“I lost weight. I threw up nearly every day,” Thomas said. “My hair was thinning. I just had no strength at all. I was so sick I had to use a wheelchair.”

Thomas met with Ribas in 2012 but was skeptical about enrolling in a trial to test an experimental therapy. She soon overcame her hesitation.

“I decided I wanted to survive,” she said. “I wasn’t going to let this disease beat me.”

Since enrolling in the study, Thomas’ tumors have shrunk. She regained her strength and her appetite. She’s out of her wheelchair and walking normally again. She said she has experienced no side effects from the therapy, and she travels monthly to San Francisco to visit her grandson.

“I just enjoy life now, really enjoy it,” she said.

Watch Kathy Thomas discuss her therapeutic experience: http://youtu.be/BOgw7mgQEdc

Tom Stutz, 74, of Sherman Oaks, California, was diagnosed in June 2011 with melanoma that had spread to his lung, liver and other parts of his body. He didn’t see how he could survive, but he decided to enroll in the clinical trial of Keytruda anyway.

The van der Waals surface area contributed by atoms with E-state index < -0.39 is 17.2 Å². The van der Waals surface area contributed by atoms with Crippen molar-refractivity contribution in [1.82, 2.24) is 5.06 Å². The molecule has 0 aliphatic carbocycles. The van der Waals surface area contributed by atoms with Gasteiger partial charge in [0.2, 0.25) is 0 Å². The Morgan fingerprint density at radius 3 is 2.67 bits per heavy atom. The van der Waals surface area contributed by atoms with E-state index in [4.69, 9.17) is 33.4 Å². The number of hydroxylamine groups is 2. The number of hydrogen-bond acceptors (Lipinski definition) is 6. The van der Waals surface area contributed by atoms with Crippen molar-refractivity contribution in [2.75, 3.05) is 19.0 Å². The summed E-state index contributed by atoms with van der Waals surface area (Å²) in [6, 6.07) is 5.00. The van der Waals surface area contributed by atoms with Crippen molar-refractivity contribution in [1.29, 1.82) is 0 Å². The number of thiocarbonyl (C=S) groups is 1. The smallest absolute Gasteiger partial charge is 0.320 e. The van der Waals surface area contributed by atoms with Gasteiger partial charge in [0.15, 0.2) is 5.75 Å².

“I wasn’t eating. I was on oxygen. I couldn’t walk,” he said. “When I went into the hospital at the end of May [2012], I didn’t think I was coming out.”

Gradually, though, Stutz started feeling better. Today, he’s no longer on oxygen and walks several miles every day.

“It’s the little things that make me happy now,” Stutz said. “I’m very appreciative that I get to get up in the morning, go into my backyard and see my garden. I’m able to be with my children and grandchildren, go on vacations with them. I was close to the end of the road, as far as you can get to the edge of the cliff, and I was pulled back by this treatment.”